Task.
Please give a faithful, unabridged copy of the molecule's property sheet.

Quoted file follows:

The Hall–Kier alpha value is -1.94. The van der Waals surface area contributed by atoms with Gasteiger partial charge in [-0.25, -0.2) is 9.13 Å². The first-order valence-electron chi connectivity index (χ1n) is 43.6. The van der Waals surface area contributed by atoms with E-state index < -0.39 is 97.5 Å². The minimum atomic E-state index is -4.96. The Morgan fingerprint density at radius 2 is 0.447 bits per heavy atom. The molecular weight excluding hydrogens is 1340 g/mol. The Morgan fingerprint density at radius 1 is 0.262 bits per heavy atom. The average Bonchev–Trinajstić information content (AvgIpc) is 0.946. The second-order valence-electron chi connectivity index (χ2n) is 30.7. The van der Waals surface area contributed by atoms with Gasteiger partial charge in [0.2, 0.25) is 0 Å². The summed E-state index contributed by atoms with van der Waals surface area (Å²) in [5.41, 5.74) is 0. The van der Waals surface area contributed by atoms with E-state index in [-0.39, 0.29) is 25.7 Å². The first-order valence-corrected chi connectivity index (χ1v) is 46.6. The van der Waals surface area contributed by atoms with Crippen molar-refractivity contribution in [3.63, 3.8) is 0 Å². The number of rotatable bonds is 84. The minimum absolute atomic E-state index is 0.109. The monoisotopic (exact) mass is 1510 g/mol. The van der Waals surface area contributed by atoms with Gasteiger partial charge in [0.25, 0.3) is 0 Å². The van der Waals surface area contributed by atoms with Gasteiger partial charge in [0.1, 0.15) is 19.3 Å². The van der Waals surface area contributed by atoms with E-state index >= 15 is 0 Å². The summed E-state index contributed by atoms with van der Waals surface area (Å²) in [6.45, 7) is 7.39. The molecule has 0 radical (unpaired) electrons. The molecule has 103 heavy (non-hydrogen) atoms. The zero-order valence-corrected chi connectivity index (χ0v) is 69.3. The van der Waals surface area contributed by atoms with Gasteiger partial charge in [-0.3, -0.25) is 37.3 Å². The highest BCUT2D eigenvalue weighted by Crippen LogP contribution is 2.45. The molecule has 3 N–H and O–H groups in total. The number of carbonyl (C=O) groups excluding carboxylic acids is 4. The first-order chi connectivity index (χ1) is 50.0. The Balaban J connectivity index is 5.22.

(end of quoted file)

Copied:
The Hall–Kier alpha value is -1.94. The van der Waals surface area contributed by atoms with Gasteiger partial charge in [-0.25, -0.2) is 9.13 Å². The first-order valence-electron chi connectivity index (χ1n) is 43.6. The van der Waals surface area contributed by atoms with E-state index < -0.39 is 97.5 Å². The minimum atomic E-state index is -4.96. The Morgan fingerprint density at radius 2 is 0.447 bits per heavy atom. The molecular weight excluding hydrogens is 1340 g/mol. The Morgan fingerprint density at radius 1 is 0.262 bits per heavy atom. The average Bonchev–Trinajstić information content (AvgIpc) is 0.946. The second-order valence-electron chi connectivity index (χ2n) is 30.7. The van der Waals surface area contributed by atoms with Gasteiger partial charge in [0.2, 0.25) is 0 Å². The summed E-state index contributed by atoms with van der Waals surface area (Å²) in [5.41, 5.74) is 0. The van der Waals surface area contributed by atoms with E-state index in [-0.39, 0.29) is 25.7 Å². The first-order valence-corrected chi connectivity index (χ1v) is 46.6. The van der Waals surface area contributed by atoms with Crippen molar-refractivity contribution in [3.63, 3.8) is 0 Å². The number of rotatable bonds is 84. The minimum absolute atomic E-state index is 0.109. The monoisotopic (exact) mass is 1510 g/mol. The van der Waals surface area contributed by atoms with Gasteiger partial charge in [0.25, 0.3) is 0 Å². The van der Waals surface area contributed by atoms with Gasteiger partial charge in [0.1, 0.15) is 19.3 Å². The van der Waals surface area contributed by atoms with E-state index >= 15 is 0 Å². The summed E-state index contributed by atoms with van der Waals surface area (Å²) in [6.45, 7) is 7.39. The molecule has 0 radical (unpaired) electrons. The molecule has 103 heavy (non-hydrogen) atoms. The zero-order valence-corrected chi connectivity index (χ0v) is 69.3. The van der Waals surface area contributed by atoms with Gasteiger partial charge in [-0.3, -0.25) is 37.3 Å². The highest BCUT2D eigenvalue weighted by Crippen LogP contribution is 2.45. The molecule has 3 N–H and O–H groups in total. The number of carbonyl (C=O) groups excluding carboxylic acids is 4. The first-order chi connectivity index (χ1) is 50.0. The Balaban J connectivity index is 5.22.